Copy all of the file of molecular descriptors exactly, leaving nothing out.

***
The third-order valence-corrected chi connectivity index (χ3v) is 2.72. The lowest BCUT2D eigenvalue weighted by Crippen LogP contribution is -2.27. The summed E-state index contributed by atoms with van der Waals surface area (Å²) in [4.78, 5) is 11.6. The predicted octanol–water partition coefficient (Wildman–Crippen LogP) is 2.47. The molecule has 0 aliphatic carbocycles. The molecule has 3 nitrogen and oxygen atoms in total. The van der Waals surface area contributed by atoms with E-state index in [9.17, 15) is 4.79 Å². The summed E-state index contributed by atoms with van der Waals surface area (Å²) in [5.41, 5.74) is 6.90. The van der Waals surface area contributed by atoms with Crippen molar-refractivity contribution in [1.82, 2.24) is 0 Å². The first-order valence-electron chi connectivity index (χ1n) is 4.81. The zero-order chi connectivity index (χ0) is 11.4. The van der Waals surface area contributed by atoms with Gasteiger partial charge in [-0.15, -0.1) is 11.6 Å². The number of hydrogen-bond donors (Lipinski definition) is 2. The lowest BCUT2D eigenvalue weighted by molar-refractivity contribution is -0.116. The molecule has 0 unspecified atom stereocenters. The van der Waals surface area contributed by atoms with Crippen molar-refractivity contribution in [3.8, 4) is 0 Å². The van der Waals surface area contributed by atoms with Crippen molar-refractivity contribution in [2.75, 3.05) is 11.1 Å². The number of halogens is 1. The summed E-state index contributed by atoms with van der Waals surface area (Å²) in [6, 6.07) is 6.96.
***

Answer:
The third-order valence-corrected chi connectivity index (χ3v) is 2.72. The lowest BCUT2D eigenvalue weighted by Crippen LogP contribution is -2.27. The summed E-state index contributed by atoms with van der Waals surface area (Å²) in [4.78, 5) is 11.6. The predicted octanol–water partition coefficient (Wildman–Crippen LogP) is 2.47. The molecule has 0 aliphatic carbocycles. The molecule has 3 nitrogen and oxygen atoms in total. The van der Waals surface area contributed by atoms with E-state index in [9.17, 15) is 4.79 Å². The summed E-state index contributed by atoms with van der Waals surface area (Å²) in [5.41, 5.74) is 6.90. The van der Waals surface area contributed by atoms with Crippen molar-refractivity contribution in [1.82, 2.24) is 0 Å². The first-order valence-electron chi connectivity index (χ1n) is 4.81. The zero-order chi connectivity index (χ0) is 11.4. The van der Waals surface area contributed by atoms with Gasteiger partial charge in [-0.15, -0.1) is 11.6 Å². The number of hydrogen-bond donors (Lipinski definition) is 2. The lowest BCUT2D eigenvalue weighted by molar-refractivity contribution is -0.116. The molecule has 0 unspecified atom stereocenters. The van der Waals surface area contributed by atoms with Crippen molar-refractivity contribution in [3.8, 4) is 0 Å². The van der Waals surface area contributed by atoms with Crippen molar-refractivity contribution in [2.75, 3.05) is 11.1 Å². The number of halogens is 1. The summed E-state index contributed by atoms with van der Waals surface area (Å²) in [6, 6.07) is 6.96.